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Rick Scott, Governor
Florida Department of Corrections, Secretary Michael D. Crews

Florida Department of Corrections
Michael D. Crews, Secretary

Executive Summary

Secure Substance Abuse Treatment Programs

Long-term Residential (Secure) Substance Abuse Treatment Programs are community-based, full service, long-term substance abuse therapeutic communities (secure indicates a long-term program, not a program in a locked facility) with two components. The Intensive Treatment Component (ITC) lasts up to twelve (12) months. During the ITC the offender only participates in counseling and therapeutic and educational activities at the residential facility. The Employment/Re-Entry component (ERC) lasts six (6) months with a primary focus on successful re-entry into the community. During the ERC gaining and maintaining employment is incorporated into the offenders treatment plan. The offender resides in the treatment facility while maintaining gainful employment in the community. In this component the offender participates in a minimum of six hours of counseling per week. The residential program is staffed by paid awake staff 24 hours a day, seven days a week.

Profiles of Secure Residential Program Facilities
On June 30, 2005

Facility

Start Date

Number of Beds

First Step of Sarasota, Inc. – Sarasota

September 1991

10

Operation PAR, Inc. – Largo

September 1991

166

Phoenix House* – Citra

November 1993

214

Spectrum Programs, Inc. – (Broward & Miami-Dade Counties)

September 1991

78

TOTAL

468

Average Per Diem on June 30, 2005

$48.11

* Formerly known as Daytop Ocala November 1993 – June 1999.

Workload

Table 2A: Secure Drug Treatment Program Enrollment Data by Fiscal Year
  • Secure programs began with only 188 new enrollments in the start-up year (FY 1991-92), and have increased substantially since.  In FY 2004-05, there were 1,072 different offenders enrolled in the program, and 487 were enrolled in the program on June 30, 2005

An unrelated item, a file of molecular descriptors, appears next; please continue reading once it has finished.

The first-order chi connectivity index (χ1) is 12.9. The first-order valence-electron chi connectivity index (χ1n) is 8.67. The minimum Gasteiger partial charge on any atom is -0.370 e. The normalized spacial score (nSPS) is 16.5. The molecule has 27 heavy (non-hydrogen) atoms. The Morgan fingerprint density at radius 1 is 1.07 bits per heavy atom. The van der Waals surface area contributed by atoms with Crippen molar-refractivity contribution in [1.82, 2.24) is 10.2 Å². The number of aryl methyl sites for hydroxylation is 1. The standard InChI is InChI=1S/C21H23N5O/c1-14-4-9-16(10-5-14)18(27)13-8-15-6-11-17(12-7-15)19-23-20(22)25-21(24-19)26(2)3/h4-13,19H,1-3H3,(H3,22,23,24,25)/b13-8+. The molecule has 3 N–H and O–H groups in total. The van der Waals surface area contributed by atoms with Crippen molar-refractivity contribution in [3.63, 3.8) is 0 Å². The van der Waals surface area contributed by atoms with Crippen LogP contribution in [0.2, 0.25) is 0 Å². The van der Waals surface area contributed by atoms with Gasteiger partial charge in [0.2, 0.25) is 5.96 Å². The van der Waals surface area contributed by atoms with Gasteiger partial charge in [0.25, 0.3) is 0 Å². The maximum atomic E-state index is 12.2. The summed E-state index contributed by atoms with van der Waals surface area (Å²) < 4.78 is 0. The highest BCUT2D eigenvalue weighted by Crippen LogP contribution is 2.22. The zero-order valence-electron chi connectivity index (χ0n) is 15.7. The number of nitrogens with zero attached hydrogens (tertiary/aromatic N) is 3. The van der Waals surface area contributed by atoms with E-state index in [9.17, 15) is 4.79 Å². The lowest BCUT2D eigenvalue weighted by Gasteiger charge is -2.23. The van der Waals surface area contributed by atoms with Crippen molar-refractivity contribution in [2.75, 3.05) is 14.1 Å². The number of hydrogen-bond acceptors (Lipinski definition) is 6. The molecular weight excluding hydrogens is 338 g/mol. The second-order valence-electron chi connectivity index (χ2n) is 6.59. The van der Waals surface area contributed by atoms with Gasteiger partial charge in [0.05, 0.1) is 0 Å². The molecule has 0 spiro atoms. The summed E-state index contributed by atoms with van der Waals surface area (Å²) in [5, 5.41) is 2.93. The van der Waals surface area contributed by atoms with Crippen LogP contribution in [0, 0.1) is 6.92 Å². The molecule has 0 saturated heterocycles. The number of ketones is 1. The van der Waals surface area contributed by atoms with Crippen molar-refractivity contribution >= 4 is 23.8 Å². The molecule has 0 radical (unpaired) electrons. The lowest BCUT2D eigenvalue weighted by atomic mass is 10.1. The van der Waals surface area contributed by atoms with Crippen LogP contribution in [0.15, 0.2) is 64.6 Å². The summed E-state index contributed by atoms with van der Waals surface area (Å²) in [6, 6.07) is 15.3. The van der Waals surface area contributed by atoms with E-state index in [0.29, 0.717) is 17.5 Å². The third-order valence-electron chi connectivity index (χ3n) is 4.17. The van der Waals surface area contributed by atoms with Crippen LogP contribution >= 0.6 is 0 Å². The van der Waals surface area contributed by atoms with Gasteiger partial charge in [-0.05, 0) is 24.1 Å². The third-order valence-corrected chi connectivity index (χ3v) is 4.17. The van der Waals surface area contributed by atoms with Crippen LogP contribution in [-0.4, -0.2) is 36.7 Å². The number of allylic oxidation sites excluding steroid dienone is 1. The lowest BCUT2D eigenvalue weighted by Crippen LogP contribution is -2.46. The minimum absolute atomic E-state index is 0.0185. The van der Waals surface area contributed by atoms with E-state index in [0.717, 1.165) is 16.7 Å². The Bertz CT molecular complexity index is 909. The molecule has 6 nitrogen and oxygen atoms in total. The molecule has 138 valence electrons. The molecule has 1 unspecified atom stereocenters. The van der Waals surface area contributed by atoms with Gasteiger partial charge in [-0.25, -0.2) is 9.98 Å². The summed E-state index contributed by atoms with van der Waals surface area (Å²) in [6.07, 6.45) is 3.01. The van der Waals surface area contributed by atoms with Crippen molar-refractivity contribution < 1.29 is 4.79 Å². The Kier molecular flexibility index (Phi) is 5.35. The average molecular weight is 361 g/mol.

Table 2B: Secure Drug Treatment FY 2004-05 Program Enrollment Data by Facility
  • The programs vary substantially in size. While First Step had 10 offenders on June 30, 2005, Phoenix House had 218 offenders.

Outcomes

Table 2C(a): Secure Drug Treatment, Program Outcomes for Offenders by Fiscal Year
  • This table shows outcomes based on a three year follow-up after the offender first entered a program of this type. They are counted as successful if they completed at least one program, regardless of the number of programs they participated in.
  • Secure programs had an average 38.6% success rate (successful exits divided by successful and unsuccessful exits) over an eleven-year period.
  • Success rates have dropped over the eleven-year period, from 44.9% in FY 1991-92 to 35.0% in FY 2000-01.
  • The proportion of offenders whose final program outcome is an administrative exit has decreased over the history of the program from 23.0% to 16.0%.
Table 2C(b): Secure Drug Treatment, Program Outcomes for Offenders by Fiscal Year
  • This table shows outcomes based on a two year follow-up after the offender first entered a program of this type. For FY 2002-03, Secure programs had a 48.3% success rate (successful exits divided by successful and unsuccessful exits).